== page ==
• HBO's lauded Southern Gothic crime series uses multiple timelines to chronicle two detectives' 17-year hunt for a serial killer in Louisiana. Investigating the occultish murder of a prostitute is loner cop Rust Cohle (Matthew McConaughey) and his partner, Marty Hart (Woody Harrelson), whom we meet in 2012 as they recount the facts of the 1995 case. Cohle is a real downer ("Maybe the honorable thing for our species to do is deny our programming, stop reproducing, walk hand in hand into extinction") who drives Marty nuts with his existential philosophizing; Marty drinks too much and cheats on his wife. The pulpy swamp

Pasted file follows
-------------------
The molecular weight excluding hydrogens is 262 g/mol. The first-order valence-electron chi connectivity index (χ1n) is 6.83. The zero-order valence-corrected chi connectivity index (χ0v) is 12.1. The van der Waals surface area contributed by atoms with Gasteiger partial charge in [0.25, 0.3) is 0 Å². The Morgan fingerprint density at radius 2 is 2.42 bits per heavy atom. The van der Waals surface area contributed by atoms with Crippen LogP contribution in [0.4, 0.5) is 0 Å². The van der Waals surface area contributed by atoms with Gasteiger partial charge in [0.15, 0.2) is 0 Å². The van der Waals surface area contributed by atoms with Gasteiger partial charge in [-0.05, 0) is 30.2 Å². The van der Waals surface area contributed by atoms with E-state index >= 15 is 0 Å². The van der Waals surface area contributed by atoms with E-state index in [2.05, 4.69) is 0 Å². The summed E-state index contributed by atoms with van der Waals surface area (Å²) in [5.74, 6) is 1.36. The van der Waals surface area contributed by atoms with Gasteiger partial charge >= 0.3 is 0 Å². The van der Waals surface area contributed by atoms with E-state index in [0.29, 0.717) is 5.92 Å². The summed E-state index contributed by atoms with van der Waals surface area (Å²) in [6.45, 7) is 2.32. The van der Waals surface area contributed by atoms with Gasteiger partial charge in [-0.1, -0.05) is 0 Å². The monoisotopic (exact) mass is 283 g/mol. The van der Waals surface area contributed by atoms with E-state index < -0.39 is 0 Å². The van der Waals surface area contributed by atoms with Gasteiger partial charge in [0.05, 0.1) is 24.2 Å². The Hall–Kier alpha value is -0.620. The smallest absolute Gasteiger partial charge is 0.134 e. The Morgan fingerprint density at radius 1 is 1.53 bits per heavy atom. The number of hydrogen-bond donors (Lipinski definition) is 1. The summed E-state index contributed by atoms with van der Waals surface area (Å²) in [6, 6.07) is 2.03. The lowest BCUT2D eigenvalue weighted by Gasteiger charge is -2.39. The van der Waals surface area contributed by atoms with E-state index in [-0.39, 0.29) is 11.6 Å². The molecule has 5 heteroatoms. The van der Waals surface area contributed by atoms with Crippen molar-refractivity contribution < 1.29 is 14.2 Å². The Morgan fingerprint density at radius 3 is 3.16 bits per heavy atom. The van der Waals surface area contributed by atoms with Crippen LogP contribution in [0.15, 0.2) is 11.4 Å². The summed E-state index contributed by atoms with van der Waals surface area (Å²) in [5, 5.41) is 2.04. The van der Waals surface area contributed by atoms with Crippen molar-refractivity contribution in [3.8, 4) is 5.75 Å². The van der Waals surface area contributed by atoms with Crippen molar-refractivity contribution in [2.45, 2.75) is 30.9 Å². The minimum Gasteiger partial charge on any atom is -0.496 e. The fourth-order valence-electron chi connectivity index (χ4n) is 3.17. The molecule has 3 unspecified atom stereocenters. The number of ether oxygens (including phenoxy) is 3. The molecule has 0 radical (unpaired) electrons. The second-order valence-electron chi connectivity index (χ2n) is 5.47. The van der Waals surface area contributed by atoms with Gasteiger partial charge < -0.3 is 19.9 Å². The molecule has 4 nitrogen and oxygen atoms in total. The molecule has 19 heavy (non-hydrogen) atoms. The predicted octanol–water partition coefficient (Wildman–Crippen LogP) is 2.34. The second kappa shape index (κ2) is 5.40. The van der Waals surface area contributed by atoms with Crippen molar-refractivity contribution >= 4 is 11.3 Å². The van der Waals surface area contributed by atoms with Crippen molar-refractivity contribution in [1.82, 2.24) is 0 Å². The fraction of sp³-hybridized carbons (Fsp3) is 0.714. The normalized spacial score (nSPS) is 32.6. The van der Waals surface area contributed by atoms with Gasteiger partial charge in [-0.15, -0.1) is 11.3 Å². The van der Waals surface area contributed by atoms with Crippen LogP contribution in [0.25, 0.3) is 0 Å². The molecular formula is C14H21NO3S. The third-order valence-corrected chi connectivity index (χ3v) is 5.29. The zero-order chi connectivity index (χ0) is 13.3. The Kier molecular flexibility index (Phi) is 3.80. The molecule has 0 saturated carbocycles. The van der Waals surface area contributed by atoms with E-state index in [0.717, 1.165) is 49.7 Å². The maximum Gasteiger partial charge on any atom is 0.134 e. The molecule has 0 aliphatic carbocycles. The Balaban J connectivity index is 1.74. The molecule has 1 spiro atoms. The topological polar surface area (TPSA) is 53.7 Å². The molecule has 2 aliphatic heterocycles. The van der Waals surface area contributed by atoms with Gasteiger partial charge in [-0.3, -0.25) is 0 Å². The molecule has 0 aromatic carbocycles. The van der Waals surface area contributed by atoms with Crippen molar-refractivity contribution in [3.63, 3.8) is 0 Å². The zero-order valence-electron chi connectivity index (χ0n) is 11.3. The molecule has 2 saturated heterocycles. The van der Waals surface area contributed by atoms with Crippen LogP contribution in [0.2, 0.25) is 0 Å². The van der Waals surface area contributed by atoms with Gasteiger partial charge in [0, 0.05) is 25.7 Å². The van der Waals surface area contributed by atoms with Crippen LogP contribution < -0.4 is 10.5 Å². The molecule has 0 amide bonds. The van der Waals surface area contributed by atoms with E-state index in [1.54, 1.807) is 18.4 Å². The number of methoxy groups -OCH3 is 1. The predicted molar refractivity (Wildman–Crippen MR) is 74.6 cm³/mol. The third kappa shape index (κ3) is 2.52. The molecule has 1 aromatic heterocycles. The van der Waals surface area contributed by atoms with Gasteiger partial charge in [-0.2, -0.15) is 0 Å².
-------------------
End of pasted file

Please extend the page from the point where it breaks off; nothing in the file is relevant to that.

• Lost guru Damon Lindelof s new HBO series opens with two percent of the human population suddenly vanishing without warning or fanfare. Don't expect another take on the Rapture prophecy, however. Instead, The Leftovers—based on Tom Perrotta's novel of the same name—is as much mystery as thriller. After a low-key (yet wholly unnerving) depiction of the disappearances, the series jumps ahead three years to a world still unsure how or why millions were taken. Justin Theroux, Liv Tyler and the other residents of a small New York town become a microcosm of how those left behind are coping: Some join religious cults; most just seem numb. Despite the supernatural underpinnings, The Leftovers feels completely realistic. That makes it more frightening than any Bible story. VVVV